The Oil Industry & Corruption In Venezuela: A Mutual Blame Game:


 In which Latin American country is business malpractice & fraud most prevalent? Haiti? Honduras. Nicaragua? No. According to the most recent “Corruption Perceptions Index” published by “Transparency International”  (quoted during August in “The Economist Magazine” and Spain’s “El Pais”) that status belongs to Venezuela, ranked at position 165 (out of 176 nations), just above Iraq, Turkmenistan and Uzbekistan. How did this happen and who is responsible? In his lecture to a large & attentive audience at the new Canning House address (14/15 Belgrave Square SW1) on September 9th, Gustavo Coronel – a former director of Petroleos de Venezuela (PDVSA), founder of the anti-corruption organisation “Pro Calidad de Vida” and Venezuela’s representative to Transparency International (1996-2000) – firmly ascribed the blame to the Chavez / Maduro Governments.

He did acknowledge, however, that Hugo Chavez had been elected President in 1998 mainly because he was perceived as a more honest alternative to his immediate predecessors – and thus that the problem of corruption “ is not exclusive to the revolution”. On the contrary (declared Coronel), it is “ a blend of the newcomers and the old hands who have always been there”.

Meanwhile, both the Venezuelan Government and the opposition have been levelling increasingly vehement accusations at each other. As “Venezuela” reported on 4th August, the previous day both sets of supporters had held rallies in separate areas of Caracas to demonstrate against the “inefficiency & corruption of the politicians on the other side”. At the Plaza Bolivar, President Maduro called on the people of Venezuela to “combat capitalist corruption, wherever it is, within the corrupt rightwing or in a Chavista traitor who falls victim to it”.

 In a televised speech on 12th August (noted Venezuela Analysis), Maduro announced that he would “apply for special decree powers to begin the process of reform”. Between 8th July – 13th August “103 arrests were made in the anti-corruption campaign, including officials from the consumer protection agency IDEPABIS, the state-owned iron company Ferrominera, a joint Sino-Venezuelan development fund and even six judicial personnel”. Furthermore, the President has contended that the blackouts which affected 70% of the country on 4th September were due to sabotage and constituted a rehearsal for an “electric coup”.

The Opposition leader and Miranda State Governor Henrique Capriles promptly rejected these allegations and argued instead that the blackouts showed “ once again the terrible failure of the Government”. It was evident at Canning House that Gustavo Coronel agrees with this interpretation.The country, he insisted, “is in economic & social ruin” due to the “fatal combination of being hooked on oil to the point that we are over-sensitive to the fluctuations in price and the ‘hyper-corruption’ of the company (PDVSA) that generates this mono-export”. He asserted that the Government had “ransacked” the country’s oil fund and that the national debt had rocketed from $25 billion dollars in 1999 to around $170 billion now: “96% of Venezuela’s exports are oil: The price per barrel during the last ten years has been $85 – $105, so we should be awash with money – but are not”.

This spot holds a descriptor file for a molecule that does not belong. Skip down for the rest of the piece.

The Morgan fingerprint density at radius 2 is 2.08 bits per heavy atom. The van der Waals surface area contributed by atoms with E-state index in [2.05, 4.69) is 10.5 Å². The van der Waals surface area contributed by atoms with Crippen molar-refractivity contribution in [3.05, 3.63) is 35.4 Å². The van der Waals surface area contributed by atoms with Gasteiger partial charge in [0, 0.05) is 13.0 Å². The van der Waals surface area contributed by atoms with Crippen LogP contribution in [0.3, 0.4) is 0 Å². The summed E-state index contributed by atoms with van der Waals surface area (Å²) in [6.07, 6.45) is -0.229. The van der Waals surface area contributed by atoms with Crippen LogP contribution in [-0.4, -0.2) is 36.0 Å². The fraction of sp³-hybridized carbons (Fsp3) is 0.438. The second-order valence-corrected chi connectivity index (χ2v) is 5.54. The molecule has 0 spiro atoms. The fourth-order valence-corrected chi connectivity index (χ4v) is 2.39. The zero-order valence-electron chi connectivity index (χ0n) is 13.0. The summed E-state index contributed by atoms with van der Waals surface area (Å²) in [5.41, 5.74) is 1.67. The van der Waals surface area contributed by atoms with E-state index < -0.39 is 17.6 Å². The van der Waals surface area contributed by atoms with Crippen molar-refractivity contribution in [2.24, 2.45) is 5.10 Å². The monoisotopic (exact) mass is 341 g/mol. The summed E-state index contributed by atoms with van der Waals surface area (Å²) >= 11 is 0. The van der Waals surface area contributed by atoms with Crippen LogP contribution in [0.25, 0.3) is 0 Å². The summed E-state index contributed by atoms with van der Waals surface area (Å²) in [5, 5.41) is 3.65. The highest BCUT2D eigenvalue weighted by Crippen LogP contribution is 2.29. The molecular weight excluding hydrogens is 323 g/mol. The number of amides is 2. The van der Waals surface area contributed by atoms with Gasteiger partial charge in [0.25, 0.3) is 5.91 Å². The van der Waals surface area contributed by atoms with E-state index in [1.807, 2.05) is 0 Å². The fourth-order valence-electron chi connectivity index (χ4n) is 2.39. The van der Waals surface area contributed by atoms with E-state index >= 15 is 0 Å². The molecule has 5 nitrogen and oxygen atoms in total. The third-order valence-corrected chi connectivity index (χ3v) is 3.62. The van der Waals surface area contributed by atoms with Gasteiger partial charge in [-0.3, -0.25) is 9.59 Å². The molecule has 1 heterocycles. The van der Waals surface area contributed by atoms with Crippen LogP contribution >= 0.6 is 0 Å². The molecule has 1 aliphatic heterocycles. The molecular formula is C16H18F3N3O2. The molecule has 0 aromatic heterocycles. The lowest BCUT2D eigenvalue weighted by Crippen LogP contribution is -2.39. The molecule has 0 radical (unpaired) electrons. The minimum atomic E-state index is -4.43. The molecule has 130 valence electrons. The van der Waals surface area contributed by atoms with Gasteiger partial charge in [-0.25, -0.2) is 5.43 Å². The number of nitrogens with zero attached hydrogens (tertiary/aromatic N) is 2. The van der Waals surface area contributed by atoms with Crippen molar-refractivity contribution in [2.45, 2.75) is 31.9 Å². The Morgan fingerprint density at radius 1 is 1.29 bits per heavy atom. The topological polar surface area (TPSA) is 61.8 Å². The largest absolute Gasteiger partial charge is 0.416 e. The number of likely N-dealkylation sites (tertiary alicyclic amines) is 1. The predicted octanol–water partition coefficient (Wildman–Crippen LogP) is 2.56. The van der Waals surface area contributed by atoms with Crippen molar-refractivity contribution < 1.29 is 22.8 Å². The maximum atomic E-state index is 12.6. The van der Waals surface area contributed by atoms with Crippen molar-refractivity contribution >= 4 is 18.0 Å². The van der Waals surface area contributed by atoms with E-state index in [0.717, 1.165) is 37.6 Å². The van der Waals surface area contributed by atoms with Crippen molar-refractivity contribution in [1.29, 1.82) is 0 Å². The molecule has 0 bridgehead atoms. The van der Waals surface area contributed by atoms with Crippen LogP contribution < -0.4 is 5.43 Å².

Coronel maintained this was due to the oil income  being diverted from the Central Bank to “unaccountable parallel funds” managed by what he portrayed as “The Gang of Four” (The President & the Ministers of Planning, Finance and Energy) whose main purpose was “ to consolidate their political power through a policy of handouts”. Because these are “not as abundant as before”, the poor (he believes) are “beginning to feel abandoned”. The country (he proclaimed) “has a lot of problems of its own”, so shouldn’t be giving oil money to “ideological friends” such as Cristina Fernandez (Argentina), Rafael Correa (Ecuador), Daniel Ortega (Nicaragua), Alexander Lukashenko (Belarus), Hezbollah & Hamas.

Coronel was especially hostile to what he regarded as the “main crime”: Donating (by his estimation) $4 billion pa to Cuba, “more than they received from the USSR in the 1960’s”. He claimed that the “whole managerial structure” of PDVSA is “on the take” and that its debts are $85 billion – not the official figure of $45 billion. As the value of the company’s assets “are closer to $75 billion, that means it is going bankrupt”.

Robert Capurro, the Canning House Chief Executive Officer  – when introducing Coronel – requested that the questions afterwards should be “civil”. He needn’t have worried. There appeared to be scarcely any supporters of the Bolivarian revolution in the auditorium.

On 9th September, the “Live Science Centre” released its list of the “World’s Happiest Countries”. Venezuela was at No. 20 (out of 156) – despite the gloomy scenario depicted by Gustavo Coronel.



Filed under: Politics | Posted on September 17th, 2013 by Colin D Gordon

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